A young woman who had set herself on fire to protest her possible indictment for trying to enter a sports stadium in Iran has died in hospital.
The 29-year old Sahar Khodayari was arrested in March trying to attend a men’s football (soccer) match in Tehran. Women are not allowed in Iran to watch men’s sports competitions in arenas.
She was later released from detention but when she went to the prosecutor’s office September 1 to get her mobile phone back, she was told the case is not over and she might still go to prison. At that point she poured gasoline on herself and set it on fire, receiving burns “on 90 percent of her body” according to hospital officials. She was under life support ever since.
Her sister told the official IRNA news website last week that the victim also suffered from bipolar disorder.
Her case led to an outcry on social media and even protests by some Islamic Republic politicians, sports personalities and Iranian journalists.
Ali Karimi, a long-time star player of Iran's national football team has called on a boycott of all sports stadiums in the country.
Reformist lawmaker Parvaneh Salahshouri wrote in a tweet: "Where men determine women's fate and deprive them of their basic human rights, and there are women who help men in their tyranny, all of us are responsible for detaining and burning girls like this in the country."
Tehran-based Journalist Akbar Montajabi wrote that the fact that a girl full of energy committed suicide is a sign that there is something wrong with the Iranian society.
Another Iranian journalist, Saeide Eslamie wrote: "The Islamic Republic shows a new face everyday. Burying the Blue Girl in her loneliness without the knowledge of her family?, Mr. Islamic Republic, You will be tangled and strangulated one day in this cluster of ropes you have made."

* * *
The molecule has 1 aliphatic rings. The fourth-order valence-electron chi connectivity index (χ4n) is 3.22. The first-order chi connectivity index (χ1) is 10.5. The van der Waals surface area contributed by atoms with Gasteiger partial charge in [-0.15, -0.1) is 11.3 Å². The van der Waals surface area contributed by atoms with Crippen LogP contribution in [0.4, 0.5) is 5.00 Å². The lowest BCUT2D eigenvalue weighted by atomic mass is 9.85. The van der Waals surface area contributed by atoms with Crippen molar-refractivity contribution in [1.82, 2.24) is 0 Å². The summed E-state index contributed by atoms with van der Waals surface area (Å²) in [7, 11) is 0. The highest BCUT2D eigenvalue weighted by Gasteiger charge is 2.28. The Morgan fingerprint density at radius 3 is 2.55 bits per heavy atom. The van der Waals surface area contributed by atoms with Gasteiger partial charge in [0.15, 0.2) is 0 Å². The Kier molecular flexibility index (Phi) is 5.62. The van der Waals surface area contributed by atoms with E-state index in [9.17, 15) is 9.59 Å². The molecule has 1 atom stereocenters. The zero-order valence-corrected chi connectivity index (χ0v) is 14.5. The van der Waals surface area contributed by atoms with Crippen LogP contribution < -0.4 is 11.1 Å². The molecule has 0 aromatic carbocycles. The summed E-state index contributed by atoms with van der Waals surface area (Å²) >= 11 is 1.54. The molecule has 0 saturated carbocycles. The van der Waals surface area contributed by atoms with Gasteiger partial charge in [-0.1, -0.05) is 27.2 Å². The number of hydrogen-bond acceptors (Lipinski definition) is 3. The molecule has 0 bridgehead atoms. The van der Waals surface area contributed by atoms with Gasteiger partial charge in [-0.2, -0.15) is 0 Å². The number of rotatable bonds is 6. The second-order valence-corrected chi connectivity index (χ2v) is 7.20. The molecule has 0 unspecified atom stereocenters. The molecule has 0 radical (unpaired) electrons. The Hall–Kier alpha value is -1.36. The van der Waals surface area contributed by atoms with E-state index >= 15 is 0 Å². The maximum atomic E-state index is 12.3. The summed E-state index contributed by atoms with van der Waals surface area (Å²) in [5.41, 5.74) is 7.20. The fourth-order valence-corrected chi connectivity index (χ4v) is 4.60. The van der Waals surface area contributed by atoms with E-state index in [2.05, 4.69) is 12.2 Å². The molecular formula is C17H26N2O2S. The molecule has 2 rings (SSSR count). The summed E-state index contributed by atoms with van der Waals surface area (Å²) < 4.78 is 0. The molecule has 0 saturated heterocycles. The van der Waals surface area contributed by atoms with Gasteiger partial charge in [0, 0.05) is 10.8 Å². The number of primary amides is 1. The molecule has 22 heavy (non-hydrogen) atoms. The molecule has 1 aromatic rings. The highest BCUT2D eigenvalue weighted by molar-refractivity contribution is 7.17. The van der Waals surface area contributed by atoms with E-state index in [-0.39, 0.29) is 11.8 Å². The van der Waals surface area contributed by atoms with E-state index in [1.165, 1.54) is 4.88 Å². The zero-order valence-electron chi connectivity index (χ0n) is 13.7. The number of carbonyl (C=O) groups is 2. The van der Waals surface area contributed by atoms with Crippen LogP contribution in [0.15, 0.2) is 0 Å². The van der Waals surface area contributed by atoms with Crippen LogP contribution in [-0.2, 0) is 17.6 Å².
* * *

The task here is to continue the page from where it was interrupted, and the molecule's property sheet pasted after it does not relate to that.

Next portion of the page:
Over the weekend, several Iranian football stars expressed sympathy and support for Sara, as she was named in social media posts. She was also dubbed "The Blue Girl" for the color of her favorite football team.
The captain of the Iranian national soccer team, Masoud Shojaei wrote on his Instagram, "As we are shocked by old limitations set for women, the future generations will be astonished to [find out] that women were banned from entering sports arenas in our time". Captain Shojaei has more than 400,000 followers on his Instagram accounts.
Shojaei added, "The origin of such limitations is the rotten and disgusting thinking of the past, and will be incomprehensible for the next generation."
Iran is the only country in the world that bans women from sports stadiums. The unwritten law has been supported by religious conservatives and political hardliners in Iran since 1980, a year after the downfall of the pro-West monarch, Shah Mohammad Reza Pahlavi and the establishment of the Islamic Republic.
In recent years "reformist" politicians in Iran have been demanding a change in policy, but conservatives who dominate security forces and the courts have fiercely resisted.
Banning women from watching live soccer matches is against regulations set by the International Football Federation FIFA, which outlaw any sort of discrimination.
FIFA has given the Islamic Republic until October to pave the way for women to freely enter sports arenas and watch men's live soccer matches. Otherwise, Iran could face removal from all international soccer events.